Symβiosis aims to provide resources, commentaries and analysis, on political, social and cultural ideas and developments affecting change and policy, original and creative, based on arguments, able to propose and debate solutions to critical issues, maintaining a broad intellectual scope and global reach that readers need to understand the choices shaping lives, and reflecting on Greece, the Balkans, Europe and the world.

 

Blame the banks and the Irish Government, not the Euro, for Ireland's woes

Many commentators in the UK are pointing to Ireland's presence in the Euro for its current economic woes. This is somewhat misplaced. The 'Celtic Tiger' was founded on solid economic grounds. Ireland is an attractive location within the Eurozone for overseas firms due to its English speaking, well-educated, and relatively young workforce and low corporate tax rate. Without the Euro, it is arguable that the boom years may never have happened.

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Manual of European Environmental Policy (online)

IEEP and Earthscan have now published a renewed Manual of European Environmental Policy. The new and comprehensive source on EU environmental policy is published online by Earthscan and written by our interdisciplinary team of experts. It will also be available later in print form.

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Special Report: After euro zone crisis, what next?

Noah Barkin, Paul Taylor, Tim Heritage, Emmanuel Jarry, Andreas Rinke and James Mackenzie

BERLIN/BRUSSELS/PARIS (Reuters) - It was after 1 a.m. on Monday May 10 when a little-known Dutch civil servant made the suggestion that may have saved the euro. European finance ministers had come together in Brussels late on the Sunday afternoon to thrash out a rescue package to stabilize the common currency. Unconvinced by a 110 billion euro deal for debt-laden Greece eight days earlier, the markets had knocked the euro 4 percent lower against the dollar in the intervening week and pushed bond spreads to new highs.

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More Europe is the solution to the crisis

Forside-Poul-NyrupPoul Nyrup Rasmussen, president of the Party of European Socialists (PES), talks about the lack of effectiveness of the European Union in tackling the public debt crisis and urges for the establishment of a European-wide Financial Transaction Tax, while he opens up the discussion for setting up a Euro-bond system that would potentially allow for greatly reducing the risk in the financial sector within the European Union.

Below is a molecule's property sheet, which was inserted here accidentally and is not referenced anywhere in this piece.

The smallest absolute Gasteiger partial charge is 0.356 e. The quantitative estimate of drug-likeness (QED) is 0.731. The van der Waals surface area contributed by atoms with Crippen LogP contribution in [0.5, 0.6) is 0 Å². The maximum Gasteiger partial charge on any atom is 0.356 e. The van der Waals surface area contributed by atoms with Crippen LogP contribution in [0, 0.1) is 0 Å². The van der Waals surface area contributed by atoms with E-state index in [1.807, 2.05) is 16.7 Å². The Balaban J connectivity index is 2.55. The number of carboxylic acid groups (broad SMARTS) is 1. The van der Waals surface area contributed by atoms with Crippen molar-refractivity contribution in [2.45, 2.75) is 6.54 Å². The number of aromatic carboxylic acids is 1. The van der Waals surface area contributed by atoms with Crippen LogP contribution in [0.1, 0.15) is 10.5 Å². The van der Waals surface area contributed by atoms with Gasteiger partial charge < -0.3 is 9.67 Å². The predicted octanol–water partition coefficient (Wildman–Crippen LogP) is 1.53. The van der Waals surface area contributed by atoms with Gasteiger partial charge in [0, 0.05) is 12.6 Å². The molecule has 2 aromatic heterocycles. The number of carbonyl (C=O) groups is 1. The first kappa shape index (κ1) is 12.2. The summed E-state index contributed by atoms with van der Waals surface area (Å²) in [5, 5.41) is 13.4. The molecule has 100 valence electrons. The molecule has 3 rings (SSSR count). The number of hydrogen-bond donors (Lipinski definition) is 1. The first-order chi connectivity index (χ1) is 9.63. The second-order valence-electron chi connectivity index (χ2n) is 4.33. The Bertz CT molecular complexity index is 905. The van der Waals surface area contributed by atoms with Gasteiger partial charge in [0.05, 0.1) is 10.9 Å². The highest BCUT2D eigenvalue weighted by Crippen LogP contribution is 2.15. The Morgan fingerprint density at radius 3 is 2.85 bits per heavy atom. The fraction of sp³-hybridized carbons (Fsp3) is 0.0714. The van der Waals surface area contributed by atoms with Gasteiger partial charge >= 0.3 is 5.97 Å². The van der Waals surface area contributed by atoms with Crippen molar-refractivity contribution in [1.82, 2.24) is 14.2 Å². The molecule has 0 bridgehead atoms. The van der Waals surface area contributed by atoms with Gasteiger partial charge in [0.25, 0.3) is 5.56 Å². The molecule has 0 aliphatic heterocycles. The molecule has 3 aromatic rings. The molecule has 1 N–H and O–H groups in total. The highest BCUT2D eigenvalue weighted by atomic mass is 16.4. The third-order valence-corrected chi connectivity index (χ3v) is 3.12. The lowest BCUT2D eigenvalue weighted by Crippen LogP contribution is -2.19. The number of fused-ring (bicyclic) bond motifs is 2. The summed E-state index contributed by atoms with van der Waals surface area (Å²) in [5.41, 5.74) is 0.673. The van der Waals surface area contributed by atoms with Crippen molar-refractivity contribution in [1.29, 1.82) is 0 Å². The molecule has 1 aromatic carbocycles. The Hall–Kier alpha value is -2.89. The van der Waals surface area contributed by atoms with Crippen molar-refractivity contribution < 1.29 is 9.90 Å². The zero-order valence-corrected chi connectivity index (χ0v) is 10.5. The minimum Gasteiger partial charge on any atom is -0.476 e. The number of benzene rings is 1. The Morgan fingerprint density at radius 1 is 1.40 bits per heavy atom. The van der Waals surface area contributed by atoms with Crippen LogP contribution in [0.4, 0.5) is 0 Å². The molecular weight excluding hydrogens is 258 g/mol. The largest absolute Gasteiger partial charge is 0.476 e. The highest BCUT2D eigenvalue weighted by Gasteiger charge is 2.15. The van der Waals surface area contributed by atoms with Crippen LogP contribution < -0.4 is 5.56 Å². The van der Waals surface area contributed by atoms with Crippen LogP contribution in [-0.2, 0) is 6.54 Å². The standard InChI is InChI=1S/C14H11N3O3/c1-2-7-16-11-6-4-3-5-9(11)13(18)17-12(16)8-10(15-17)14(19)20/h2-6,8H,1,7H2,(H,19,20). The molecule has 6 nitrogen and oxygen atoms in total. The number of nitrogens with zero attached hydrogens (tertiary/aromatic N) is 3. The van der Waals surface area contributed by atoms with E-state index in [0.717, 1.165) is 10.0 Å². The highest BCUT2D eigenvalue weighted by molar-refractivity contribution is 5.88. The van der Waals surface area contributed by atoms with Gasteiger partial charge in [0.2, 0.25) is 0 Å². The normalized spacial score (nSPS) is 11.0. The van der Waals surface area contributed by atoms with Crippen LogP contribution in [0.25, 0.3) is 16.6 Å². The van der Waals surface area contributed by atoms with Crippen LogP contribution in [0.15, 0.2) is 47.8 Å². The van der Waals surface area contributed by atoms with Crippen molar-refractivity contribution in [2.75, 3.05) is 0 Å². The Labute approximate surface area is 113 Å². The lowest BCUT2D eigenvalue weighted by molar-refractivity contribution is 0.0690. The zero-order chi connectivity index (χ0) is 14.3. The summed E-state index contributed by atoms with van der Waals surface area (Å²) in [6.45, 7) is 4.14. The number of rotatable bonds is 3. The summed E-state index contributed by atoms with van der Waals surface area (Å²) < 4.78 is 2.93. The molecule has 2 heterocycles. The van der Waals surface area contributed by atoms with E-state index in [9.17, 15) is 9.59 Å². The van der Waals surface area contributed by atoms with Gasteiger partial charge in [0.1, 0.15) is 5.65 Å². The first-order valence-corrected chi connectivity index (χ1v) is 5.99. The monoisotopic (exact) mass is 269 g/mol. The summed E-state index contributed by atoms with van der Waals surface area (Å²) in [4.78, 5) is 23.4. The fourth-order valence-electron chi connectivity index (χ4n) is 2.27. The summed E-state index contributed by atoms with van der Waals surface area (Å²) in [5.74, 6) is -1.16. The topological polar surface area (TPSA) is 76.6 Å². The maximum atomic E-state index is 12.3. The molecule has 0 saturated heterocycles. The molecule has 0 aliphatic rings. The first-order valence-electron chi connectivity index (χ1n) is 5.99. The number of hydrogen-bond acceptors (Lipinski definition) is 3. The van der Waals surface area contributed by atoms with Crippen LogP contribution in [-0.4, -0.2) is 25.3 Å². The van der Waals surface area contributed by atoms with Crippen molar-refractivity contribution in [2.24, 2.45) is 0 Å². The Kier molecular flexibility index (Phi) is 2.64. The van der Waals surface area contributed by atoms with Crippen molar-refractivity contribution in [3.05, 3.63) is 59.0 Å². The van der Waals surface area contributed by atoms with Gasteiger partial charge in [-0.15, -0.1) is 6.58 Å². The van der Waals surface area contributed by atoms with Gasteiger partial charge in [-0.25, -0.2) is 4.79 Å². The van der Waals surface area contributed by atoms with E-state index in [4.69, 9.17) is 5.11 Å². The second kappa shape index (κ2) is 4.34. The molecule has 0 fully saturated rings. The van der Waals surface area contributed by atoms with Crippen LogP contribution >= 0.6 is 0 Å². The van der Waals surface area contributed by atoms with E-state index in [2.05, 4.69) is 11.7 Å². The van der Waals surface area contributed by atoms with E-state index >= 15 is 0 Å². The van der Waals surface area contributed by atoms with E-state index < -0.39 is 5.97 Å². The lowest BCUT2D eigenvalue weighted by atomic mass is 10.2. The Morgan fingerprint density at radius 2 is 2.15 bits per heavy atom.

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Turkey’s ‘Yes’ Vote in the Referendum on Constitutional Reform: One More Step Towards Joining the EU

ARI 136/2010 - 15/9/2010

Theme: The ‘yes’ vote by a significant margin in Turkey’s constitutional referendum on 12 September should revive the flagging negotiations for Turkey’s full entry into the EU, launched in October 2005, which have virtually ground to a halt.

Summary: The result was a resounding victory for the conservative Islamist-based Justice and Development Party (AKP) of Recep Tayyip Erdogan and boosts his chances of winning a third term as head of a single-party government in 2011 and running for the presidency in 2012. Erdogan’s opponents in the secular establishment (the military, judiciary and state bureaucracy) contend, however, that the outcome will make the government more authoritarian.

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Not a very Greek tragedy

toporowskiThe financial crisis that now threatens to engulf the Eurozone, and for which present and past Greek Governments are now being blamed, is in fact mostly due to policy errors by the leaders of the European Union and the faulty institutional design of the Eurozone. In both of these Greek Governments have played only a minor part. Indeed, if Greece were not part of the European Union, then the faults would simply emerge elsewhere.

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Europe in crisis

josephhaleviJoseph Halevi argues that there is no problem of an excessive Greek deficit, as such. It can easily be handled at the European level by devising common policies to revamp European and specifically Greece’s growth, as it is the only cure that does not kill the patient. Drastic cuts in public expenditure, while disarticulating the whole system of services and infrastructure on which a modern society rests, reduce the debt ratio only marginally, if at all.

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